New classes and labs rolling out this year will give UBC Science students the opportunity to tackle climate change with community partners, transition into first-year as part of a data science cohort program, explore non-animal testing methods, and more.
New lab tackles climate emergency
In 2019, UBC declared a climate emergency—but what does this mean for our students? In response to the declaration, faculty and staff from UBC Science and Arts went to work developing the now approved Certificate in Climate Studies and Action, and a series of Climate Action Labs (ENVR 201-402) that address pressing climate issues.
This fall, the certificate program and courses are open for registration to students in any degree.
“The students will go through a series of workshops in the beginning of the class to prepare them for the work that they’ll be doing,” says Dr. Tara Ivanochko, a professor with UBC Earth, Ocean and Atmospheric Sciences and academic director of UBC’s Sustainability Hub. “In the second half of the class, they’ll develop proposals to address the challenge that a community partner has given them. Some of the proposals will be selected to move on to the climate capstone course that follows.”
With the interdisciplinary nature of the courses—combining students from different degree backgrounds and years and community partners from outside the university—students will work together to put what they learn into action. That includes areas of climate science, decolonizing climate action, community engagement, and other topics that may be posed by capstone projects. In this way, students are learning how real-world climate action works by collaborating with people of different backgrounds to solve tangible problems.
A new way to help first-year students transition into university
First-Year Focus–Computation, a hybrid program offering online and in-person learning launched in 2021, is geared towards helping students transition into university. Students take courses together in a standard timetable, providing them with a community of classmates, mentors and instructors focused around a central theme: computation. The computation and data science theme was chosen because students in those fields typically report a lower sense of belonging and community.
The First-Year Focus Seminar (SCIE 100) is a new addition to the program. It provides students with a new way to meet in-person—it’s the only in-person class on the standard timetable—and spend time with upper year undergraduate students who mentor them through different academic, problem-solving, and information literacy skills.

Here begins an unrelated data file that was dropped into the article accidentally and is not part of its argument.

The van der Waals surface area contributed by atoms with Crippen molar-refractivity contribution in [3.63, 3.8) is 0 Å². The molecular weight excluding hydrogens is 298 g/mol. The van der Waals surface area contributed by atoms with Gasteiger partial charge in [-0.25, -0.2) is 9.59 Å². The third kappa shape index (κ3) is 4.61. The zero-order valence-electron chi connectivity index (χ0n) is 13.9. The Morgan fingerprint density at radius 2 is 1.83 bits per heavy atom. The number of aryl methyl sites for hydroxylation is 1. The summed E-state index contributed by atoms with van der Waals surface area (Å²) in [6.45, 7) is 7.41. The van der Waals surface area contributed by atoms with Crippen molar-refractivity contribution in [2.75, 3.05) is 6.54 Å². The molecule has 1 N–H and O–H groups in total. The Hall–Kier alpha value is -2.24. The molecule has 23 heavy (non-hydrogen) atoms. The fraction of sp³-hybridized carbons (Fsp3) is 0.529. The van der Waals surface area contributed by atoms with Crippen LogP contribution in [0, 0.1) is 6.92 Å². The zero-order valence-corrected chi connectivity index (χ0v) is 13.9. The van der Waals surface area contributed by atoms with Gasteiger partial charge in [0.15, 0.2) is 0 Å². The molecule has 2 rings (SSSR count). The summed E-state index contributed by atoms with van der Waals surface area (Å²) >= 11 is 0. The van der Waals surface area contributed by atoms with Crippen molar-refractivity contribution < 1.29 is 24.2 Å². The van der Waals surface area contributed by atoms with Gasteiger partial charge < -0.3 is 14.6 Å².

The seminar course alternates between lectures and tutorials, so that there is ample time for students to interact with each other and with their peer mentors. The goal is that the course is interactive and engaging rather than having a professor standing in front of the class. As for the lectures, faculty are working on developing activities for students to work on in groups, so that they stay actively involved in the class.
UBC’s first undergraduate data visualization course
"Data visualization unites the strengths of computational processing with the powers of human perception, where visual representations of datasets are created in order to help people understand and act on them," says Dr. Tamara Munzner, professor in the Department of Computer Science. "Today's students have to analyze and interpret data all the time, for their studies and in the jobs they will take on after graduation."
To help students take advantage of growing industry demand for data visualization skills, UBC is now offering its first undergraduate option in the field—Introduction to Visualization (CPSC 447). The subject was previously only available in the Master of Data Science program.
Better alternatives to animal testing
With the advancement of health research and technology, scientists are now able to implement research methods that don’t require animal testing.
While there are many discussions on why scientists should move towards non-animal methods in research, UBC’s new Non-Animal Methods in Biomedical Science (ISCI 434) course shows students how to replace animals in biological science, and introduces them to experts in the field.